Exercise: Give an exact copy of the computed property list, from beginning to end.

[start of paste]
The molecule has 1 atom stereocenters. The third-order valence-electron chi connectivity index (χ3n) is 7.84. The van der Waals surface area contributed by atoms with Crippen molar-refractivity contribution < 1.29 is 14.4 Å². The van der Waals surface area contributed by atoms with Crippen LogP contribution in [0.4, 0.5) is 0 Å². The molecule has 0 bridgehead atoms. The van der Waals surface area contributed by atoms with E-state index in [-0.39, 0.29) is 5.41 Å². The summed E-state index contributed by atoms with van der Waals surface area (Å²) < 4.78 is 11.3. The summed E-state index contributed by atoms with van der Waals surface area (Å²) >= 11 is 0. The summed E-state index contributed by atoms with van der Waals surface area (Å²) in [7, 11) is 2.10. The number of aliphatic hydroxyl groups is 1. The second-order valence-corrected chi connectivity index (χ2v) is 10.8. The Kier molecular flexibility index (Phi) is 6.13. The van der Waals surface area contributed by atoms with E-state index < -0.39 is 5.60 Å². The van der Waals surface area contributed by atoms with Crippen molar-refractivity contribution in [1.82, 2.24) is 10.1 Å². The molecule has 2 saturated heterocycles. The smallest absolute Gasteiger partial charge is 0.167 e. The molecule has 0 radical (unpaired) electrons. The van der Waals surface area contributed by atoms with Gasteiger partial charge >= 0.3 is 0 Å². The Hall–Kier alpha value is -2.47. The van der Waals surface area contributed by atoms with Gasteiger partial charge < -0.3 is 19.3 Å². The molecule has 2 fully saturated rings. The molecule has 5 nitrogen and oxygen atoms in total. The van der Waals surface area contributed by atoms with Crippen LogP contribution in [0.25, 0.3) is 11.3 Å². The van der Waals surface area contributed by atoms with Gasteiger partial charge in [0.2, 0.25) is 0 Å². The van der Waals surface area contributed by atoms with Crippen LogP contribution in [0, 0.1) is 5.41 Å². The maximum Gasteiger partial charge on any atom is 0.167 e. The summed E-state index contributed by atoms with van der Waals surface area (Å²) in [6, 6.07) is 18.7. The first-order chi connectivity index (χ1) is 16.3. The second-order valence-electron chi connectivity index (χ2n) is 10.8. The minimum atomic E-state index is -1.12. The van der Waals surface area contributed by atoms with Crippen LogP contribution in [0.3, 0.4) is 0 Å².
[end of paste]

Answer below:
The molecule has 1 atom stereocenters. The third-order valence-electron chi connectivity index (χ3n) is 7.84. The van der Waals surface area contributed by atoms with Crippen molar-refractivity contribution < 1.29 is 14.4 Å². The van der Waals surface area contributed by atoms with Crippen LogP contribution in [0.4, 0.5) is 0 Å². The molecule has 0 bridgehead atoms. The van der Waals surface area contributed by atoms with E-state index in [-0.39, 0.29) is 5.41 Å². The summed E-state index contributed by atoms with van der Waals surface area (Å²) < 4.78 is 11.3. The summed E-state index contributed by atoms with van der Waals surface area (Å²) >= 11 is 0. The summed E-state index contributed by atoms with van der Waals surface area (Å²) in [7, 11) is 2.10. The number of aliphatic hydroxyl groups is 1. The second-order valence-corrected chi connectivity index (χ2v) is 10.8. The Kier molecular flexibility index (Phi) is 6.13. The van der Waals surface area contributed by atoms with E-state index < -0.39 is 5.60 Å². The van der Waals surface area contributed by atoms with Crippen molar-refractivity contribution in [1.82, 2.24) is 10.1 Å². The molecule has 2 saturated heterocycles. The smallest absolute Gasteiger partial charge is 0.167 e. The molecule has 0 radical (unpaired) electrons. The van der Waals surface area contributed by atoms with Gasteiger partial charge >= 0.3 is 0 Å². The Hall–Kier alpha value is -2.47. The van der Waals surface area contributed by atoms with Gasteiger partial charge < -0.3 is 19.3 Å². The molecule has 2 fully saturated rings. The molecule has 5 nitrogen and oxygen atoms in total. The van der Waals surface area contributed by atoms with Crippen LogP contribution in [0.25, 0.3) is 11.3 Å². The van der Waals surface area contributed by atoms with Gasteiger partial charge in [0.2, 0.25) is 0 Å². The van der Waals surface area contributed by atoms with Crippen LogP contribution in [0, 0.1) is 5.41 Å². The maximum Gasteiger partial charge on any atom is 0.167 e. The summed E-state index contributed by atoms with van der Waals surface area (Å²) in [6, 6.07) is 18.7. The first-order chi connectivity index (χ1) is 16.3. The second-order valence-electron chi connectivity index (χ2n) is 10.8. The minimum atomic E-state index is -1.12. The van der Waals surface area contributed by atoms with Crippen LogP contribution in [0.3, 0.4) is 0 Å².